WALLINGFORD — Trading ice skates for running shoes, children from the Wallingford Hawks Youth Hockey Association raced in the Kiwanis Turkey Trot Sunday morning to support longtime coach Scott DeFilio, who is being treated for brain cancer.
“To see everyone come together like this — I know it made Scott very happy,” said Gina DeFilio, Scott’s wife.
Scott DeFilio joined the approximately 60 runners in “#teamdefilio” shirts, pushed in his wheelchair by the hockey association’s president, David Fritz.
“It’s very heartwarming. My family and friends have been a huge support system over the past year,” Gina DeFilio said.
Scott DeFilio was first diagnosed and treated for brain cancer five years ago and the disease returned a year ago. While he’s not coaching, he continues to attend games.
“We just said do whatever you can, cheer, walk, run...just to show them that we’re behind them,” said Shelley Chordas, who helped get people who wanted to support DeFilio registered in the race. Children on the team, parents and members of the Sheehan and Lyman Hall hockey teams joined the race.
“We just want them to know they’re not alone, they’ll never be alone,” Chordas said.
The outpouring for DeFilio fits right in with the Kiwanis Club’s mission, Chordas said, noting that race coordinator Cindy Semrau was invaluable in putting it all together.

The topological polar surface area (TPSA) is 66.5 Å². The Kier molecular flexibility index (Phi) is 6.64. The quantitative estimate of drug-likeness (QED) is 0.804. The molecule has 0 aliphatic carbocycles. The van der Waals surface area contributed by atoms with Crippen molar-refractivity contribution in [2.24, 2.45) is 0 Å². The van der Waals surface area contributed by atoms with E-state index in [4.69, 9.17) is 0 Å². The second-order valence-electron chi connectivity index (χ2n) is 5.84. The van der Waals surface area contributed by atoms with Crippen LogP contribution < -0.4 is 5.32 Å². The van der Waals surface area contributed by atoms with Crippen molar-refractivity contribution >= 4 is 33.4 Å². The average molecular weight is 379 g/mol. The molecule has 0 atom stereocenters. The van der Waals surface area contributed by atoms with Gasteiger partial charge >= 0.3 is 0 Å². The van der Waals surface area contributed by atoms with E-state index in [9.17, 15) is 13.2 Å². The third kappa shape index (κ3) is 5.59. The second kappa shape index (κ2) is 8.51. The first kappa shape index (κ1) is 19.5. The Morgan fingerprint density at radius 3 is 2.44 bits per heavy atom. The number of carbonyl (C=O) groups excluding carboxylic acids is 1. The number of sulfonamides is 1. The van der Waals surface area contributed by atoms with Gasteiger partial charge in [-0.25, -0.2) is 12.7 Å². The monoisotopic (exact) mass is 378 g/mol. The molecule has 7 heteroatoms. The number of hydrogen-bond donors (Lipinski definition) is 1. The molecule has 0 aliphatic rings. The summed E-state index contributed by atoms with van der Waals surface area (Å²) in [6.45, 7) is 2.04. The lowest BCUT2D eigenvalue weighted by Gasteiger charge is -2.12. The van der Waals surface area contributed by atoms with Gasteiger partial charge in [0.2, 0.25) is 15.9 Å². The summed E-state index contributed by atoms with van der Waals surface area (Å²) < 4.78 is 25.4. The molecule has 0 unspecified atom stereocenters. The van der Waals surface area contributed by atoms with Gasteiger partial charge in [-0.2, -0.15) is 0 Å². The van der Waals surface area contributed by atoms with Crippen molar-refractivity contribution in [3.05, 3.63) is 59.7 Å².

The race is an important event for the club. Along with the annual peanut sale in June, this is the largest annual fundraiser. The proceeds are distributed to various Kiwanis projects and to outside charities.
“All of the money we raise goes back into the community,” Semrau said.
Keeping with the Thanksgiving theme, 17 turkeys were also raffled during the awards ceremony.
The race has been expanding in recent years, this was the first trot with a walking portion and last year was the first to include the 5K, which now has around as many participants as the 5-mile race.
Semrau estimated around 200 people participated. Runners started and ended at E.C. Stevens Elementary School.
Wallingford resident Walter Schwarz, who narrowly came in first place, said the race was friendlier and more community-oriented by nature of its small size.
“I really like seeing that sense of community you don’t get in larger towns,” he said.
As he neared the finish line, he didn’t realize just a few meters behind him Anna Hladky, also of Wallingford, was closing in on him. “Then I had this burst of speed I didn’t realize I had,” he said.
“It’s always exciting to cross the finish line and try to beat your best,” Hladky said.
She ran alongside her 8-year-old daughter, Maybeline Hladky, who caught up with her mother a few minutes after she crossed the finish line.
“I’m proud to be raising an athlete...it builds confidence,” she said.
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